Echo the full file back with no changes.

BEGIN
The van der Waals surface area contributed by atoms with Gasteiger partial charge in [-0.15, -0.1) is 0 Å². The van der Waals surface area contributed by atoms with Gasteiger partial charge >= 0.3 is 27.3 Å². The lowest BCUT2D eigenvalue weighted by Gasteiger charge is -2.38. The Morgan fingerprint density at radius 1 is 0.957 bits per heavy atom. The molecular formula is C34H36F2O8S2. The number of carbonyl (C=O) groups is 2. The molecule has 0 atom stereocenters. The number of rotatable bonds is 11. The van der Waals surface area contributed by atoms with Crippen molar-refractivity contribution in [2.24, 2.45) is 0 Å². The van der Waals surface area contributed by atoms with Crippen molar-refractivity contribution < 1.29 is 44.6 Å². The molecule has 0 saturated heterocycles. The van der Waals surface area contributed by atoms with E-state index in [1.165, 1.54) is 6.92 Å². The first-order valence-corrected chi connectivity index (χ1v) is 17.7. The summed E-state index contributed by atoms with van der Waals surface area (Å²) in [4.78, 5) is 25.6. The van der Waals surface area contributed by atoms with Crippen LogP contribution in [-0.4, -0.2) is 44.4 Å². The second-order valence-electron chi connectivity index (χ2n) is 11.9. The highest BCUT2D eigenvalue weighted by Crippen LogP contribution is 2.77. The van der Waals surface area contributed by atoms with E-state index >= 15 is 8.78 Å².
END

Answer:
The van der Waals surface area contributed by atoms with Gasteiger partial charge in [-0.15, -0.1) is 0 Å². The van der Waals surface area contributed by atoms with Gasteiger partial charge >= 0.3 is 27.3 Å². The lowest BCUT2D eigenvalue weighted by Gasteiger charge is -2.38. The Morgan fingerprint density at radius 1 is 0.957 bits per heavy atom. The molecular formula is C34H36F2O8S2. The number of carbonyl (C=O) groups is 2. The molecule has 0 atom stereocenters. The number of rotatable bonds is 11. The van der Waals surface area contributed by atoms with Crippen molar-refractivity contribution in [2.24, 2.45) is 0 Å². The van der Waals surface area contributed by atoms with Crippen molar-refractivity contribution < 1.29 is 44.6 Å². The molecule has 0 saturated heterocycles. The van der Waals surface area contributed by atoms with E-state index in [1.165, 1.54) is 6.92 Å². The first-order valence-corrected chi connectivity index (χ1v) is 17.7. The summed E-state index contributed by atoms with van der Waals surface area (Å²) in [4.78, 5) is 25.6. The van der Waals surface area contributed by atoms with Crippen LogP contribution in [-0.4, -0.2) is 44.4 Å². The second-order valence-electron chi connectivity index (χ2n) is 11.9. The highest BCUT2D eigenvalue weighted by Crippen LogP contribution is 2.77. The van der Waals surface area contributed by atoms with E-state index >= 15 is 8.78 Å².